The sculptural element came in the form of bendy tubing, taken from Brendan’s award-winning 2013 show garden (see here). Stefanie adores it and I felt the style was a perfect fit for the garden, although I did want to add a colourful base to the structure, something to anchor it and connect it to the shed more directly.

The sun brings the limes of the foliage to life. Janna Schreier

The sun brings the limes of the foliage to life

But I digress, this garden was just superb, from start to finish. I was told that my eyes were bright as bright and my smile never left my mouth for the entire time we were there.

Abundant planting at Brendan Moar's garden in St Peters. Janna Schreier

Such a mix of species in this abundant planting; all working perfectly together, giving enormous depth to such a small space

In terms of my three point checklist, it had it all. It was bold. Very bold. It had a wonderful fit. With its owners, with the house and with the neighbourhood. And would you say it had character?

Sitting amongst the plants in St Peters. Janna Schreier

A couple of Hidden Festival goers enjoying a break sitting amongst the plants admiring the pots

It would be hard to find one with more. Thank you, Stefanie, for opening your garden, for being an inspiring bubble of energy and for allowing me the pleasure of not only succumbing to begonias, but through spending time in your garden, indulging me in the sensation of falling in love all over again. A truly wonderful garden.

Worm farm at Stefanie's St Peters' garden. Janna Schreier

There is even room under the tree for the worms in this perfectly formed, miniature garden

Also see my latest post on GardenDrum here for an overview of the Hidden Design Festival gardens.

6 thoughts on “Falling in love

  1. Adriana says:

    I too have always disliked Begonias Janna, but your photo certainly shows them at their best. Like you, I think it is the bold colour and clever use of lots of texture, leaf shapes and leaf colours as juxtaposition to the red of the begonias. I too love this small space. In fact love all of Stefanie’s garden. And I love the way she has added ‘soul’ to a ‘designery’ garden. I hope she does as well with her next one – would be interesting to see. It also makes me a bit ashamed that I still don’t even have one seating space in my acre of garden (yet!).
    I also admire the way you take a single thought and then build an entire interesting and inspiring garden story around it Janna – a real talent!

    • jannaschreier says:

      How kind you are, Adriana. And how funny that you are also a bit unsure of begonias. It’s good to hear that you could be converted too! Yes, Stefanie has added so much soul to this garden; I just adored it (as you may have already gathered!).

  2. mattb325 says:

    What a great garden! There is such an exuberance and generosity of planting – it makes for such a wonderful scene. You are right that such planting may be problematic as it ages, but there will always be plants that are more or less suited to the space and nature has a great way of editing the less successful ones out. Moar is a good designer; there isn’t evidence of excessive repetition or swathes of just one type of plant (which is most designer’s “go to” when presented with a small space) yet the result is really cohesive and the punches of colour are just brilliant….it’s such a shame about the west-connex destroying such a work of art 😦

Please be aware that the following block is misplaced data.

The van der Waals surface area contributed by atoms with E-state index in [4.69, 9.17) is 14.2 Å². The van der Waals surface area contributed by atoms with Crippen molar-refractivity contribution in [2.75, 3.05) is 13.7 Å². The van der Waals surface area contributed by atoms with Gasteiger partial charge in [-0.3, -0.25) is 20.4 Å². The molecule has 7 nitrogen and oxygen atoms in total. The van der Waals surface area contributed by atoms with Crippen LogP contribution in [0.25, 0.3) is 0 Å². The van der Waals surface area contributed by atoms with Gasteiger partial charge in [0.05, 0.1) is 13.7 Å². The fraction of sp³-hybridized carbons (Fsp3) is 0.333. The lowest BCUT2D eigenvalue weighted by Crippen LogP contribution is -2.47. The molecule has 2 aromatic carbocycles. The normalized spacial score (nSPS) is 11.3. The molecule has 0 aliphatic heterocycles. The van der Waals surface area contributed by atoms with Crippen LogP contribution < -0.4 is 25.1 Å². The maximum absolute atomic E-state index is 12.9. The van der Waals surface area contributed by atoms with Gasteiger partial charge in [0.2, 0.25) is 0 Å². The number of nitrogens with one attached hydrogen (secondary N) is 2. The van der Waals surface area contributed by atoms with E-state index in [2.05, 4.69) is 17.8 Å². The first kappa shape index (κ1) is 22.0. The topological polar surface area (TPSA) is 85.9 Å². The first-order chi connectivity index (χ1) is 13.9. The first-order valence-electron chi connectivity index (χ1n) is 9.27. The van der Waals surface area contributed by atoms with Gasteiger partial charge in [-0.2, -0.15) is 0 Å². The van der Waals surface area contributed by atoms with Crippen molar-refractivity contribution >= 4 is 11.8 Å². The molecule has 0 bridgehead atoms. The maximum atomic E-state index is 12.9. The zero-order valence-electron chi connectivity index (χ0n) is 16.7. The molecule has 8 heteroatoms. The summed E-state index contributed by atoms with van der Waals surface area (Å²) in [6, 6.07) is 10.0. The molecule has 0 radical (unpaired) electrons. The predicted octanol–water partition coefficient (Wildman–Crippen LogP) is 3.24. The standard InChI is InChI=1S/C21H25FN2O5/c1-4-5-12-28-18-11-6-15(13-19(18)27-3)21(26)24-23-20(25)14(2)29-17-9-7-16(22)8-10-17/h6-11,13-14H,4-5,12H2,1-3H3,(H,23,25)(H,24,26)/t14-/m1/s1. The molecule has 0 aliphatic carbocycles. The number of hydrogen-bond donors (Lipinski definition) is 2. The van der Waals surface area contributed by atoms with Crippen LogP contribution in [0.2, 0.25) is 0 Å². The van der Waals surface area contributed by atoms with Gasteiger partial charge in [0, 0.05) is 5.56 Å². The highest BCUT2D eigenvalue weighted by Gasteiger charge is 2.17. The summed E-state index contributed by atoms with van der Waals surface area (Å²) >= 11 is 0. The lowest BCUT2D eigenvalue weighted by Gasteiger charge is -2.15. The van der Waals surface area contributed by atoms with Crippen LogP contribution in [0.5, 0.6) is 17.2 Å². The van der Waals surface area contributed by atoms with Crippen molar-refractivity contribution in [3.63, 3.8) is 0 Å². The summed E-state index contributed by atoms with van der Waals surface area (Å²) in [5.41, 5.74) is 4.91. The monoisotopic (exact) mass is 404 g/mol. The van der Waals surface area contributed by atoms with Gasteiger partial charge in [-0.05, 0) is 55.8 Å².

• jannaschreier says:

      Exuberance and generosity are the perfect words for this garden, Matt, and I agree, nature does work out what really wants to hang around. Glad you like it too; it really is such a fun garden!

  3. Catherine says:

    I kept trying to pimp begonias to you but it took most of the weekend to get there! If you haven’t already, I’d spend some time in the begonia garden at the Sydney Royal Botanic Gardens. There’s a huge range of species there, including many you don’t often find for sale. I’m sure you will be further seduced….
    Re Stef and her garden – agree with everything you’ve said. Take a great designer (Brendan Moar), add loads of individualisation from the owner, and you’ve got the perfect garden.

    • jannaschreier says:

      Individualisation of professionally designed gardens is a really interesting topic. It is an essential part of both the initial design creation, and the evolving garden over time; a complex subject, involving a different approach for each and every project and client, with many balances to be found. I would say it is one of the aspects of garden design which takes the longest to perfect; listening, using intuition, taking on board client ideas, compromising in the right places, working out exactly what will hit the spot for that particular individual, knowing when to push and when not…..in fact I can feel a whole blog post coming on!
      And yes, I should get back to the Botanic Gardens and view the begonias again through my new eyes! I wonder what I will see.